Re-Imagining Migration believes that every student has the right to an equitable and inclusive K-12 education where all students, regardless of their migration histories and experiences, feel a sense of belonging. Research and experience reveal that to achieve this we need to develop supportive educators, create and implement inclusive curriculum, and promote unifying narratives of migration.

Established in partnership with leading scholars at UCLA’s Graduate School of Education and Harvard’s Project Zero, we have since evolved to become an independent 501c3 in 2020. Our research exposed the issues that immigrant-origin children face and led to the creation of a systems change framework focused on eradicating educational barriers foundational to our work. Our vision is to eliminate the educational inequities faced by immigrant-origin youth and prepare all youth to support and sustain a just and equitable society.

Why does this matter now?

The values of inclusion, belonging, welcoming, and true integration are not simply aspirational ideals, they are essential dispositions for a world in which working with and living with people whose ideas, experiences, cultures, and accents are increasingly likely to be different from our own will be the norm.

More than 1/4 of school-aged children are immigrants or have an immigrant parent, but they are often invisible to educators, schools and school systems.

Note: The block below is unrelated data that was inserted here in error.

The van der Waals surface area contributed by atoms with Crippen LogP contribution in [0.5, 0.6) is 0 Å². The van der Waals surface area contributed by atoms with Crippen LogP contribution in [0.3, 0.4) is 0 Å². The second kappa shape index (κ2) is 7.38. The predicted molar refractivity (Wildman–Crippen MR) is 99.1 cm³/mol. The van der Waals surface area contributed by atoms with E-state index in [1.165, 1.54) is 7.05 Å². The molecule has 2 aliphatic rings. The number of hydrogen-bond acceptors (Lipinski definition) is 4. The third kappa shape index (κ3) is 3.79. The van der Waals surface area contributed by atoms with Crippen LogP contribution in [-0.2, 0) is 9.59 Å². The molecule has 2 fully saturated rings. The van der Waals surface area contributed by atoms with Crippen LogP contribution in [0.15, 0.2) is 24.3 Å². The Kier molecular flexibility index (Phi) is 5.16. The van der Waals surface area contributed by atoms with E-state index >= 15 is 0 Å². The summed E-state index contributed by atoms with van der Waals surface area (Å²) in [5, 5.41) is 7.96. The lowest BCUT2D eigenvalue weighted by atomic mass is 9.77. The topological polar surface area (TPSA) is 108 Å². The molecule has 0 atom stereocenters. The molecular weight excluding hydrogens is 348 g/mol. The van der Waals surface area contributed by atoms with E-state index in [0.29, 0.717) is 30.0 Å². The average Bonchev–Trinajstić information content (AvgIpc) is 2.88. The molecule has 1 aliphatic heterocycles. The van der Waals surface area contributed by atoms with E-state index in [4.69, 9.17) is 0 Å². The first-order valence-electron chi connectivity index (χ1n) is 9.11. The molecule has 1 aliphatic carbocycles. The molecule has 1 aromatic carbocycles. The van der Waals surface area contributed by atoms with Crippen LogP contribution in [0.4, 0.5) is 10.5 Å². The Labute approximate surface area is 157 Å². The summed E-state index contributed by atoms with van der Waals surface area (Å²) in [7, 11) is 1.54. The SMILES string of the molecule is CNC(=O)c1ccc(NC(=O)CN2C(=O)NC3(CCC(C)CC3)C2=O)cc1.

We are in a very dangerous moment, nearly 70% of majority white schools report anti-immigrant harassment and yet only 36% of those same schools communicate to their students and faculty about the need to be tolerant and respectful toward immigrants.

Immigrant origin youth are one of the fastest growing sectors of the US population accounting for 23% of children and 33% of young adults. Eighty-five percent are people of color. While the children of immigrants arrive in classrooms eager to learn, their positive attitudes are undermined by social hostility, divisive rhetoric, and anti-immigrant bigotry. While some manage to flourish, many more struggle as they move through the educational pipeline.

Educators are struggling too. The vast majority of school faculty have never received training on how to best serve immigrant origin students, build bridges between students, teach about human migration, create culturally supportive classrooms, or manage difficult conversations about immigration.

When educators are unprepared to support immigrant students, they disengage. We can help. Learn how.

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